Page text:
An external review by MartinJenkins, a consulting firm, found shortcomings in Chorus subcontracting. Subcontractors build the company’s UFB fibre network and install customer connections.
Chorus commissioned the report after the Labour Inspectorate identified employment law breaches.
One finding was that the risk of labour exploitation grew as the number of migrant workers on the UFB project increased.
MartinJenkins says this risk of exploitation was neither well understood, nor adequately managed by Chorus or its service company partners Visionstream and UCG. It also says the quality of the process the partners followed when responding to complaints was inconsistent.
The report says Chorus, Visionstream and UCG need a more joined-up approach to workforce strategy. They also need a shared understanding of needs, pressures and risks. There also needs to be a focus on potential impacts on the viability of individual crews.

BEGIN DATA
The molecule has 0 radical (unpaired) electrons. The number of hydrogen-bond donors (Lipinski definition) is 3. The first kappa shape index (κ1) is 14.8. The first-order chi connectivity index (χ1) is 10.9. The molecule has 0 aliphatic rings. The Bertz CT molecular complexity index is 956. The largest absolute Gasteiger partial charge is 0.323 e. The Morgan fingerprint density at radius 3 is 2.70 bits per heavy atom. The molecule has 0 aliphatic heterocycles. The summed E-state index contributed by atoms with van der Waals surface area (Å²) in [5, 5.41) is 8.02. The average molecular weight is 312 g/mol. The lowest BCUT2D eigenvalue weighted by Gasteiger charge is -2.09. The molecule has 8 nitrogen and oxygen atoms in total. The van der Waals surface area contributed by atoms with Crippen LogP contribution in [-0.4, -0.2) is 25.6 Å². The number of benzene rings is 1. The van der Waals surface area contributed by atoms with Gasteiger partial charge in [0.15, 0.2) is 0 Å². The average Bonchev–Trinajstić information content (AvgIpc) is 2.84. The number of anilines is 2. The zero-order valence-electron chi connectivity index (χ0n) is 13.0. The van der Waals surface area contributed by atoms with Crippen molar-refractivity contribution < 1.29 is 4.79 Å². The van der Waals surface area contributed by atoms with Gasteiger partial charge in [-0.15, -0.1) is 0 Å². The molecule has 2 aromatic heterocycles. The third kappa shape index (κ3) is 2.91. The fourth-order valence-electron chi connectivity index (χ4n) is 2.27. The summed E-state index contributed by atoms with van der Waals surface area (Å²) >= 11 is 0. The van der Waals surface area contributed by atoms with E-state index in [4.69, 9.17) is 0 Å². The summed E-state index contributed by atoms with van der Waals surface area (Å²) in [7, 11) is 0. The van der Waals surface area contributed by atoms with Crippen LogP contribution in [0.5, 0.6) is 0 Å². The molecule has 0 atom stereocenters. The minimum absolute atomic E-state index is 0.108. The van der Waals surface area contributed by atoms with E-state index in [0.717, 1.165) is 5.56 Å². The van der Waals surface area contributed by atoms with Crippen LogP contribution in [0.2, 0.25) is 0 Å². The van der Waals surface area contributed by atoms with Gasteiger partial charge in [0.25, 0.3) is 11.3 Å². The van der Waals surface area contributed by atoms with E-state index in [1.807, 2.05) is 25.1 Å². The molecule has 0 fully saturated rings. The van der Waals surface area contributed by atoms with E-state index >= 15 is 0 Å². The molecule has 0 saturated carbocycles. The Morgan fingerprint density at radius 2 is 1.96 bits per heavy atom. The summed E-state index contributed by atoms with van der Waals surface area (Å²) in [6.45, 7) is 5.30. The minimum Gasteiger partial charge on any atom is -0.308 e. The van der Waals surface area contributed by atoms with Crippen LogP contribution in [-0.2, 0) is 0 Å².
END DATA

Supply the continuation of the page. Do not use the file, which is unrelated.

Earlier today Chorus laid out its plan to address the problems. The company says it will work with Visionstream and UCG to create consistent fair conditions in line with employment laws for all workers in the Chorus supply chain.
Patrick Strange, the Chorus chairman, says the company is: "…committed to doing the right thing by people working on our behalf, including those who have come to New Zealand to build a better life for themselves and their family.
“While the report finds the vast majority of employment law breaches were low level, the way the supply chain is set up means it could still be vulnerable and this will be fixed.”
CEO Kate McKenzie says the new workers have been great additions to the workforce. She says they bring their much-needed skills to our country, while lifting our productivity and quality.
She says: “We will make the necessary changes to ensure fairness in line with employment laws no matter where in the supply chain workers are contributing. We know that Chorus is not alone in facing supply chain challenges, so we are also working to share what we learn with other businesses and government to help inform wider policy choices."